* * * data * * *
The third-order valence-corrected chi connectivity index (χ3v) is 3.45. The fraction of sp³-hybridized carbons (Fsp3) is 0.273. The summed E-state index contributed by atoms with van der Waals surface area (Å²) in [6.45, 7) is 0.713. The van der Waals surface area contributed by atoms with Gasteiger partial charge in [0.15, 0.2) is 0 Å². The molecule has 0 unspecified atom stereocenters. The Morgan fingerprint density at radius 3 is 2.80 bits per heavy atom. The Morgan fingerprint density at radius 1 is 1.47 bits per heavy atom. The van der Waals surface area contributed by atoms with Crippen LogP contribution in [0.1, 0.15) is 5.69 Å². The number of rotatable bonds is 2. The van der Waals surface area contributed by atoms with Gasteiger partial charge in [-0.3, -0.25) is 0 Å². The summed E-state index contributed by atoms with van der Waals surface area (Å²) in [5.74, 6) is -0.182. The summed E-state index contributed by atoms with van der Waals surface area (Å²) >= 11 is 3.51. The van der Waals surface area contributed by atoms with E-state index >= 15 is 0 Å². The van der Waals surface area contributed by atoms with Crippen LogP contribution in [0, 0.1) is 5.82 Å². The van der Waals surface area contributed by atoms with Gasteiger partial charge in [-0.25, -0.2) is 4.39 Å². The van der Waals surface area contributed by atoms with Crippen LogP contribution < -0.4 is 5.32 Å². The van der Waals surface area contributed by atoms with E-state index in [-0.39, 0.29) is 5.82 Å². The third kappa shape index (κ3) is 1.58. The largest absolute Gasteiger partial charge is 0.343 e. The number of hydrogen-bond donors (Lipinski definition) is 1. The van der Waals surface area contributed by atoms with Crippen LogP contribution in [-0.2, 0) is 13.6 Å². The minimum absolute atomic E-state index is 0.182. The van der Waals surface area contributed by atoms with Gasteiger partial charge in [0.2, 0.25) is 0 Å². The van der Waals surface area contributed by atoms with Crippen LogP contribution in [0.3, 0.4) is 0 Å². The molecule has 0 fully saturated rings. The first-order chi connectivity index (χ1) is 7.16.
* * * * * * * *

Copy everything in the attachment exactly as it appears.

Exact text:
The third-order valence-corrected chi connectivity index (χ3v) is 3.45. The fraction of sp³-hybridized carbons (Fsp3) is 0.273. The summed E-state index contributed by atoms with van der Waals surface area (Å²) in [6.45, 7) is 0.713. The van der Waals surface area contributed by atoms with Gasteiger partial charge in [0.15, 0.2) is 0 Å². The molecule has 0 unspecified atom stereocenters. The Morgan fingerprint density at radius 3 is 2.80 bits per heavy atom. The Morgan fingerprint density at radius 1 is 1.47 bits per heavy atom. The van der Waals surface area contributed by atoms with Crippen LogP contribution in [0.1, 0.15) is 5.69 Å². The number of rotatable bonds is 2. The van der Waals surface area contributed by atoms with Gasteiger partial charge in [-0.3, -0.25) is 0 Å². The summed E-state index contributed by atoms with van der Waals surface area (Å²) in [5.74, 6) is -0.182. The summed E-state index contributed by atoms with van der Waals surface area (Å²) >= 11 is 3.51. The van der Waals surface area contributed by atoms with E-state index >= 15 is 0 Å². The van der Waals surface area contributed by atoms with Crippen LogP contribution in [0, 0.1) is 5.82 Å². The van der Waals surface area contributed by atoms with Gasteiger partial charge in [-0.25, -0.2) is 4.39 Å². The van der Waals surface area contributed by atoms with Crippen LogP contribution < -0.4 is 5.32 Å². The van der Waals surface area contributed by atoms with E-state index in [-0.39, 0.29) is 5.82 Å². The third kappa shape index (κ3) is 1.58. The largest absolute Gasteiger partial charge is 0.343 e. The number of hydrogen-bond donors (Lipinski definition) is 1. The van der Waals surface area contributed by atoms with Crippen LogP contribution in [-0.2, 0) is 13.6 Å². The minimum absolute atomic E-state index is 0.182. The van der Waals surface area contributed by atoms with Gasteiger partial charge in [0.2, 0.25) is 0 Å². The van der Waals surface area contributed by atoms with Crippen LogP contribution in [0.3, 0.4) is 0 Å². The molecule has 0 fully saturated rings. The first-order chi connectivity index (χ1) is 7.16.